Synnovis Attackers Publish NHS Patient Data Online

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Threat actors have published nearly 400GB of data stolen from pathology provider Synnovis, including sensitive NHS patient information, according to reports.

The data was apparently accessed by ransomware group Qilin following the attack on critical NHS supplier Synnovis on June 3, 2024. The gang reportedly posted the information on its darknet site and Telegram channel on Thursday, June 20.

The data purportedly included patient names, NHS numbers and descriptions of blood tests. Additionally, business account spreadsheets have been uploaded, detailing arrangements between hospitals and GP services and Synnovis.

The BBC reported a statement from NHS England confirming that the service was aware of the publication by a cybercriminal group.

“We understand that people may be concerned by this and we are continuing to work with Synnovis, the National Cyber Security Centre (NCSC) and other partners to determine the content of the published files as quickly as possible,” stated NHS England.

"This includes whether it is data extracted from the Synnovis system, and if so whether it relates to NHS patients."

Synnovis also released a statement regarding the data dump by Qilin, revealing that the analysis of the data is already underway.

“We will keep our service users, employees and partners updated as the investigation progresses,” the firm wrote.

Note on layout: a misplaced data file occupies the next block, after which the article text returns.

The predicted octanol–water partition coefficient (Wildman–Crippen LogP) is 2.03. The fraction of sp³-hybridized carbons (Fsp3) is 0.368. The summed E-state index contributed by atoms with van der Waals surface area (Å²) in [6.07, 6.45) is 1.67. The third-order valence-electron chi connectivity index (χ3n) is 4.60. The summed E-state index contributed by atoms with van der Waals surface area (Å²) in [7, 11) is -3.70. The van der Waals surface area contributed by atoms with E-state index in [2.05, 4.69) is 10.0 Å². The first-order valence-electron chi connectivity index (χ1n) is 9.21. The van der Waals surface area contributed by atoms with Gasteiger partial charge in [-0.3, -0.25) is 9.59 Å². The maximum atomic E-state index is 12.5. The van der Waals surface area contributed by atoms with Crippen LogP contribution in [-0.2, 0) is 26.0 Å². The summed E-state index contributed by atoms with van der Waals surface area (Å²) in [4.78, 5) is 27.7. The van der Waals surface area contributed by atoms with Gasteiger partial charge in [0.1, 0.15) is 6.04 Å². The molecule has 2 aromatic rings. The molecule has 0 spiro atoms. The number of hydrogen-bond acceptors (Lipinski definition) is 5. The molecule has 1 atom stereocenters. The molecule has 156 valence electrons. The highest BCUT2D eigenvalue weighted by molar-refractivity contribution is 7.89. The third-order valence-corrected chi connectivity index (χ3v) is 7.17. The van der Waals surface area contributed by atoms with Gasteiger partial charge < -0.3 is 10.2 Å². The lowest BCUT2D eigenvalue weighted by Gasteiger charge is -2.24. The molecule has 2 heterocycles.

Commenting on the story, Conor Agnew, lead cyber security assessor at Closed Door Security, said the published data is likely a sample of the full volume stolen, used as an extortion tactic.

“We don’t know how Qilin breached Synnovis’ network, but the attackers are not backing down. They have set their demand, and they want paid. This recent leak is to apply more pressure on Synnovis and motivate the company into paying, while demonstrating the highly sensitive data the Qilin now has in its possession,” explained Agnew.

Ransomware Attack Continues to Disrupt Critical NHS Services

Synnovis is a critical supplier of pathology services for a large number of NHS clients in the south-east England, including blood tests, swabs and bowel tests. The incident has therefore had a huge impact on NHS services from affected hospitals, leading to cancelled appointments and operations.

In an update on the incident on June 20, NHS England revealed that more than 1294 outpatient appointments and 320 elective procedures had to be postponed in the second week of the attack (10-16 June) at the two most affected hospitals - King’s College Hospital NHS Foundation Trust and Guy’s and St Thomas’ NHS Foundation Trust.

This means a total of 1134 elective procedures and 2194 outpatient appointments have been postponed at the two London NHS Trusts as a result of the incident.

Dr Chris Streather, medical director for NHS London, commented: “Although we are seeing some services operating at near normal levels and have seen a reduction in the number of elective procedures being postponed, the cyber-attack on Synnovis is continuing to have a significant impact on NHS services in South East London.

“Having treatment postponed is distressing for patients and their families, and I would like to apologise to any patient who has been impacted by the incident, and staff are continuing to work hard to re-arrange appointments and treatments as quickly as possible.”

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